This is so cliché, but I was driving home from work one day, and there was a traffic light turning red. I had a split second to decide: gun it or slam on the brakes.  I braked, because I’m ever so responsibly like that, then spent the rest of the time at the stop light wondering what would have happened if I hadn’t stopped.  The idea grew in my head as I drove home, the idea that there would be two girls who are the same girl but in parallel universes, living out similar but different lives.  While I was walking the dog, I started asking myself questions: What happens if these two girls meet? What happens if they switch places?  The moment I got home, I emailed my agent.

 

3:59 definitely has a few science terms throughout it. How much research did you have to put into it?

I did a lot of research into superstring theory, quantum mechanics and multiverse theories.  I didn’t always understand all of it, but I at least tried.  😉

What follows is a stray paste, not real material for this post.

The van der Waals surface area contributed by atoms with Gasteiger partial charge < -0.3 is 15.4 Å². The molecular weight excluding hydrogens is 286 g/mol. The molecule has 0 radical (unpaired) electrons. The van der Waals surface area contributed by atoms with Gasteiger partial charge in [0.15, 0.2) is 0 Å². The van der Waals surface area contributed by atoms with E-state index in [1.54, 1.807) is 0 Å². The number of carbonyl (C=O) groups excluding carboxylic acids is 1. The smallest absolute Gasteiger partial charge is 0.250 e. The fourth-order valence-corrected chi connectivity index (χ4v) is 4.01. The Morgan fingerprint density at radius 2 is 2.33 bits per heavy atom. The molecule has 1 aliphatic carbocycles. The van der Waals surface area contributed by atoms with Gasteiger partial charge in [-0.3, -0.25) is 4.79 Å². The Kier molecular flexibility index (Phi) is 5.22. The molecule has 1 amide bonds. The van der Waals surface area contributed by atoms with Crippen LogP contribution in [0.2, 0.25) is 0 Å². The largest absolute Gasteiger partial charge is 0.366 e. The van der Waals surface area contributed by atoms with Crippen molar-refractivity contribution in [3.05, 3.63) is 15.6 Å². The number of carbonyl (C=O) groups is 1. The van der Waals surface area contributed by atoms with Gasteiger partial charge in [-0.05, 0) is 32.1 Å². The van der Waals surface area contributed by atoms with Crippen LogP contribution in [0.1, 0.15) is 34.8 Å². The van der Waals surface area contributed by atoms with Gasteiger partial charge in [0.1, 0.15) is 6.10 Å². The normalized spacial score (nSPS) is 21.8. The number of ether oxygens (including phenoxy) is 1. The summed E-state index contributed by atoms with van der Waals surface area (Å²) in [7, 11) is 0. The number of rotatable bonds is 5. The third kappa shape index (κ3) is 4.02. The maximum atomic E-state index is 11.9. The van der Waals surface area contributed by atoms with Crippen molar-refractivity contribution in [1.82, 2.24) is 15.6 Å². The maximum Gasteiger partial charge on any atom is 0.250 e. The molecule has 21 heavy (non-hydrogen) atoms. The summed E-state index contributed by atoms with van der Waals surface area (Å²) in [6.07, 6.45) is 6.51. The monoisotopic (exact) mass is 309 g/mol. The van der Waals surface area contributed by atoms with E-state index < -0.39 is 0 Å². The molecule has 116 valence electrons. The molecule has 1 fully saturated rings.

You are the Queen of standalones. Can readers expect a sequel to 3:59 or is the story finished?  Possess hc c highrez

This question is going to come up a LOT due to the nature of the ending, but 3:59 is a standalone novel.  There will be no sequel.

 

I haven’t read Possess, yet, but I know that both TEN and 3:59 had their horror/gore/suspense moments. Do you ever freak yourself out when writing those scenes? 

Actually, writing them doesn’t freak me out, but research does.  And the exorcism and demonic possession research that went into POSSESS gave me some sleepness nights.

 

 

I have to admit that you are one of the only authors who can stump me with endings. I would have never guessed what happened in TEN! It wasn’t quite as hard for me in 3:59 but there was still a lot I didn’t guess. How do you do it? Do you plan the ending before you start a book or does it just eventually come to you while writing it? 

A lot of fine tuning.  I think in a first draft, I end up telegraphing the reveals too much, and always have to tone it back. Also, the liberal use of realistic red herrings.  My editor is fantastic at pointing out when my twists aren’t twisty enough, and helping me fix them!